And you are quite right! We can see that in our day-to-day work here. Europe is in the throes of a grave crisis – triggered by pressure from the outside world, but more especially by a loss of confidence within the Union.
We all know the causes: the financial crisis, migration, the conflicts about the rule of law in some European Union member states.
Our main task during the last few months has therefore been to rebuild the trust which had been lost. After all, without trust any discussion on Europe’s future will come to nothing. Indeed, it will deepen the divisions.
Incidentally, this is also one of the reasons why we’re now participating in the Three Seas Initiative – with the countries of Central and Eastern Europe. We had thought that this initiative would deepen the division.
I believe it’s the right decision not to stay away and not to stand by doing nothing but, rather, to help ensure that Europe doesn’t split into East and West.
Here, too, we have a key role to play as a bridge. Considering how we have been received by the countries in this initiative, I believe that this is not merely how we see our role. Above all, it reflects the expectation that many others have of us. And we want to live up to that.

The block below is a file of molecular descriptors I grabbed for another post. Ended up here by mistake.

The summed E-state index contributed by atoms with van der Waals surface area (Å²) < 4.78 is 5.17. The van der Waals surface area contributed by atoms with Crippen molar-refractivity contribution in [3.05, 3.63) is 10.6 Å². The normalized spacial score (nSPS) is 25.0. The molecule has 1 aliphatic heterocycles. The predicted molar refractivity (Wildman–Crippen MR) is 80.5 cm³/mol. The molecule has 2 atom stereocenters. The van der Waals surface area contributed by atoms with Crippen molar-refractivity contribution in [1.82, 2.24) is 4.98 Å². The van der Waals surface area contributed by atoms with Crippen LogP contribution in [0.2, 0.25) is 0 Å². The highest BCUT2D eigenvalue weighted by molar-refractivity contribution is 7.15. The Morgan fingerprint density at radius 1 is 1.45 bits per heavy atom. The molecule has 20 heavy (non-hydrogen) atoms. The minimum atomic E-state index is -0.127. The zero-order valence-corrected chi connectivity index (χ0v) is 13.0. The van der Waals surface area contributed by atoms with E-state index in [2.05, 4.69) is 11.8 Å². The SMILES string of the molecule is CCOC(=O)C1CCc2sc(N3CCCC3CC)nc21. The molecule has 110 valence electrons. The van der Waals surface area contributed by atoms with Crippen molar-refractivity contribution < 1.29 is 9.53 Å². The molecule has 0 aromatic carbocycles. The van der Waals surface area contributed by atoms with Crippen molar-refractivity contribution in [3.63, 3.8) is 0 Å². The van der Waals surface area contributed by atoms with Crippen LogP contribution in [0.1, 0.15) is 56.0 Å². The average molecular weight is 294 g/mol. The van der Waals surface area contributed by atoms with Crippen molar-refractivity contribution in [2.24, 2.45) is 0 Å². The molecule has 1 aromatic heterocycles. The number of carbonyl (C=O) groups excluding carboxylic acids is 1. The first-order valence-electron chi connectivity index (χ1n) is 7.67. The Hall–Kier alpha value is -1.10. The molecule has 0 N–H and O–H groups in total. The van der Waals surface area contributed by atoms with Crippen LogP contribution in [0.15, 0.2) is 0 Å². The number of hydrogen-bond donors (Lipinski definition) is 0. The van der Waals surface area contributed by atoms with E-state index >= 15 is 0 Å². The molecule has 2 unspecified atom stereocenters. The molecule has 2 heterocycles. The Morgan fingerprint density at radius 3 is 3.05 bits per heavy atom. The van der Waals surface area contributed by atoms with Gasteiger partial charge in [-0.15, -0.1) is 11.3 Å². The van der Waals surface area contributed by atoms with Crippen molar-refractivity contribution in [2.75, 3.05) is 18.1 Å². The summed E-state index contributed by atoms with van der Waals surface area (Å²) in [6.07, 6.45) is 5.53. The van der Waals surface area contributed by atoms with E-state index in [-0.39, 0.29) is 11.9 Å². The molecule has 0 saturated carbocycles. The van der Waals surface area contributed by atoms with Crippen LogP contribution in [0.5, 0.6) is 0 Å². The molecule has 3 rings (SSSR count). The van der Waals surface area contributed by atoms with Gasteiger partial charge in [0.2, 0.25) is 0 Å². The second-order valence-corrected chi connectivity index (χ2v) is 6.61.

It was therefore right to invest so much in our partners in Europe during the last few months.
I know that involved much work – and sometimes the results of this work were not necessarily immediately visible. And I’m not just thinking here of the many visits to you in Poland, Mr Nikel, or to you in Italy, Mr Elbling. I’d like to thank you both most sincerely!
First and foremost, diplomacy is about going to places where things have to be discussed and where we try and convince partners to support shared goals.
The Treaty of Aachen and the Franco-German strategy paper put Franco-German cooperation back on course following months of misunderstandings, some of which were not actual misunderstandings.
However, we’ve also got member states such as Spain, Ireland, Portugal and the Baltic states more closely involved. To sum up, we’re doing everything to hold Europe’s middle ground together.
By doing this, we have laid the foundation for taking matters forward, for working towards a strong and sovereign Europe. That must be the goal during our EU Council Presidency in the second half of next year.
- Mr Voßkuhle, the rule of law continues to be of key importance to us. We must succeed in once again making the rule of law what it should actually be: something which unites us Europeans instead of separating us. To achieve that we want, for example, to use the new instrument of a peer review mechanism to protect the rule of law. This mechanism is expected to be finally ready next year so that it can be applied for the first time during our Council Presidency in order to make it quite clear: the EU member states stand by each other and share common fundamental values. What’s more, the rule of law is indispensable.